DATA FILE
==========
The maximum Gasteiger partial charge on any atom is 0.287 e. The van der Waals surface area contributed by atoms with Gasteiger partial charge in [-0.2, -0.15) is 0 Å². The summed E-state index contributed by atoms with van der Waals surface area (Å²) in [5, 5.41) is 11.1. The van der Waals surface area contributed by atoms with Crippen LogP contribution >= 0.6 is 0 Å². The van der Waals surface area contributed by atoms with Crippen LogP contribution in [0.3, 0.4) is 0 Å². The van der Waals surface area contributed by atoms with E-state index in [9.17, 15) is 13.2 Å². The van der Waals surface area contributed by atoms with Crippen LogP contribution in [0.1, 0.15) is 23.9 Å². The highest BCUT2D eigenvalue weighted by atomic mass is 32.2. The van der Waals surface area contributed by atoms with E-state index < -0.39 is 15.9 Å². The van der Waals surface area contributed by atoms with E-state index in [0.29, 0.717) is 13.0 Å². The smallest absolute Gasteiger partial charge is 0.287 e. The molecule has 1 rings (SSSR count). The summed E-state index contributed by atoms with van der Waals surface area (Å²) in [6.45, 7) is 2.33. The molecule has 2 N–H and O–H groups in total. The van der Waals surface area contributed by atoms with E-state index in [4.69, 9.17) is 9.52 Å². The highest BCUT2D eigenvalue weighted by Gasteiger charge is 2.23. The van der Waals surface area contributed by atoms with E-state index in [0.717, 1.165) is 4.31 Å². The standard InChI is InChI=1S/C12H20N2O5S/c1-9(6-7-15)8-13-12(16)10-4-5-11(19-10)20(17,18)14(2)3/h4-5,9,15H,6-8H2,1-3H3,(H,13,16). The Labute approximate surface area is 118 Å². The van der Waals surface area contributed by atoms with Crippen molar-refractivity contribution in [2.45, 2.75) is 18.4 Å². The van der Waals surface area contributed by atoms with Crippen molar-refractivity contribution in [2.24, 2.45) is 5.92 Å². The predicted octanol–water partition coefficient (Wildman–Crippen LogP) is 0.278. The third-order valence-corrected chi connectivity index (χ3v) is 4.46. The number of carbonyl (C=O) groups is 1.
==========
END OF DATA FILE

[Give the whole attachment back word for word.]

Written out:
The maximum Gasteiger partial charge on any atom is 0.287 e. The van der Waals surface area contributed by atoms with Gasteiger partial charge in [-0.2, -0.15) is 0 Å². The summed E-state index contributed by atoms with van der Waals surface area (Å²) in [5, 5.41) is 11.1. The van der Waals surface area contributed by atoms with Crippen LogP contribution >= 0.6 is 0 Å². The van der Waals surface area contributed by atoms with Crippen LogP contribution in [0.3, 0.4) is 0 Å². The van der Waals surface area contributed by atoms with E-state index in [9.17, 15) is 13.2 Å². The van der Waals surface area contributed by atoms with Crippen LogP contribution in [0.1, 0.15) is 23.9 Å². The highest BCUT2D eigenvalue weighted by atomic mass is 32.2. The van der Waals surface area contributed by atoms with E-state index < -0.39 is 15.9 Å². The van der Waals surface area contributed by atoms with E-state index in [0.29, 0.717) is 13.0 Å². The smallest absolute Gasteiger partial charge is 0.287 e. The molecule has 1 rings (SSSR count). The summed E-state index contributed by atoms with van der Waals surface area (Å²) in [6.45, 7) is 2.33. The molecule has 2 N–H and O–H groups in total. The van der Waals surface area contributed by atoms with E-state index in [4.69, 9.17) is 9.52 Å². The highest BCUT2D eigenvalue weighted by Gasteiger charge is 2.23. The van der Waals surface area contributed by atoms with E-state index in [0.717, 1.165) is 4.31 Å². The standard InChI is InChI=1S/C12H20N2O5S/c1-9(6-7-15)8-13-12(16)10-4-5-11(19-10)20(17,18)14(2)3/h4-5,9,15H,6-8H2,1-3H3,(H,13,16). The Labute approximate surface area is 118 Å². The van der Waals surface area contributed by atoms with Crippen molar-refractivity contribution in [2.45, 2.75) is 18.4 Å². The van der Waals surface area contributed by atoms with Crippen molar-refractivity contribution in [2.24, 2.45) is 5.92 Å². The predicted octanol–water partition coefficient (Wildman–Crippen LogP) is 0.278. The third-order valence-corrected chi connectivity index (χ3v) is 4.46. The number of carbonyl (C=O) groups is 1.